GWP supported the technical review and finalisation of the NAPCC by providing one representative on the task force who was responsible for integrating the comments from the stakeholder approval workshop. The person also helped restructure the document to respect UNFCCC guidelines, and prioritised and estimated budgets for project ideas.

GWP continues to work with MINEPDEP in the development of a National Investment Plan (NIP) so that the NAPCC finds the financial resources for its implementation.

Furthermore, a collaboration agreement between GWP and UNDP was established in April 2014, with the purpose of facilitating National Adaptation Planning processes at different levels. This led to a capacity development programme on the “economics of climate change adaptation”. For this, 15 planning level staff from five state institutions in Cameroon were trained for 18 months. Two trainees worked with the GWP Cameroon team to develop and submit a EUR 420.000 water security and climate resilient project that was accepted for funding by the Climate Development Special Fund for Africa (ClimDev Africa).


The NAPCC was formally adopted and endorsed in June 2015 by the MINEPDED and is now being implemented. It consists of a strategic intervention plan (2016-2025) which will be rolled out in two five-year action plans.

The first five-year action plan (2016-2020) includes 20 programme sheets: sheets 1 to 5 are inter-sectoral programmes (e.g., enhance the national climate monitoring and early warning systems). Sheets 6 to 20 are programmes ascribed to thematic sectors (e.g., agriculture, water supply and sanitation).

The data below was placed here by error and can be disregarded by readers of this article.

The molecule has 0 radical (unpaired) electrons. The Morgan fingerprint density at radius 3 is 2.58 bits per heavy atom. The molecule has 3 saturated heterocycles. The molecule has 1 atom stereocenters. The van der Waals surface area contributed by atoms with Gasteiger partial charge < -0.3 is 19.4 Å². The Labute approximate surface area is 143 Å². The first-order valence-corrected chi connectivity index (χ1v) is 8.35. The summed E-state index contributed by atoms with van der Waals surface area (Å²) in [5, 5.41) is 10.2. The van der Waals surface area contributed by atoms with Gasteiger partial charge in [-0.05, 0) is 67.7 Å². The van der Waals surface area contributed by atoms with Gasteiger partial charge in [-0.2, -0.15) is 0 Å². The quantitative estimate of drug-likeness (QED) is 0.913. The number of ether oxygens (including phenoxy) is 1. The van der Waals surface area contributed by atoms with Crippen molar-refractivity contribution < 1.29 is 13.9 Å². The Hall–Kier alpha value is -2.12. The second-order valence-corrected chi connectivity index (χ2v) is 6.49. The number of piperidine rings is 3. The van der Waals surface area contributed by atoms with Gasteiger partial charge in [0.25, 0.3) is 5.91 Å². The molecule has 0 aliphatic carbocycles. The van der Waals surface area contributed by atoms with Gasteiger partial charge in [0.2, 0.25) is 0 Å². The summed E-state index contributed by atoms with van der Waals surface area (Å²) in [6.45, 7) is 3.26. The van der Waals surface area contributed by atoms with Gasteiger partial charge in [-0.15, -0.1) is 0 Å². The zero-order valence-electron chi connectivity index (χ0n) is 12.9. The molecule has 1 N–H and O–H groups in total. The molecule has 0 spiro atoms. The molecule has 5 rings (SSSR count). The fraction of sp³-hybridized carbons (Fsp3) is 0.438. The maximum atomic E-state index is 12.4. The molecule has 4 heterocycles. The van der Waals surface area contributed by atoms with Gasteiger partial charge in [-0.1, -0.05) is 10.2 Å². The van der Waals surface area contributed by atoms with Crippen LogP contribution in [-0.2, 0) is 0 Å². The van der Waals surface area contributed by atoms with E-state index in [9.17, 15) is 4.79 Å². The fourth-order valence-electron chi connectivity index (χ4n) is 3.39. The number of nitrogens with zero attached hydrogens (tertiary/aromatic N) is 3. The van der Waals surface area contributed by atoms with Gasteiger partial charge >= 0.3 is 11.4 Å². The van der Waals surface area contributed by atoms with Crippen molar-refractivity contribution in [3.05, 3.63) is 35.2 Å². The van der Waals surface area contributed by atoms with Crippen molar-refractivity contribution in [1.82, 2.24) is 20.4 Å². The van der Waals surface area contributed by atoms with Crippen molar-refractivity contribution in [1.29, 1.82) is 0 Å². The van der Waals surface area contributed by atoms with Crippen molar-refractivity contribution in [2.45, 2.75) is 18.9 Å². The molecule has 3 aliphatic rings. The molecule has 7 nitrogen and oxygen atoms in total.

The NAPCC makes recommendations for combining sectoral administrations in their areas of competence, decentralized local authorities, civil society, and international organisations based in Cameroon. MINEPDED is responsible for programme coordination and entrusted with annual evaluation of implementation until 2020, thus building capacity for the formulation and implementation of the second five-year action plan.  

The financial costs associated with the NAPCC are based on the recommendations of the World Bank to sub-Saharan African countries of spending USD 16 per person per year on climate change adaptation.[2]  To that effect, the Government of Cameroon has included a USD 1.8 billion for the implementation of the NAPCC as part of its Intended Nationally Determined Contribution, i.e., a document with legal force under the UNFCCC in which Parties communicate their pledged undertakings in adaptation planning.[3]

The NAPCC is also intended as a “shopping document” capable of enabling the country to mobilize and benefit from various private and global funds to support adaptation to climate change for the least developed countries.

[1] Republic of Cameroon (2009). Cameroon Vision 2035.

[2] World Bank (2010) The cost to developing countries of adapting to climate change : New methods and estimates.

[3] United Nations Framework Convention on Climate Change (2014) Intended Nationally Determined Contributions (INDCs) available at:


Photo: Crumbling iron and concrete walking bridge crossing large river in rain forest of Cameroon, Africa -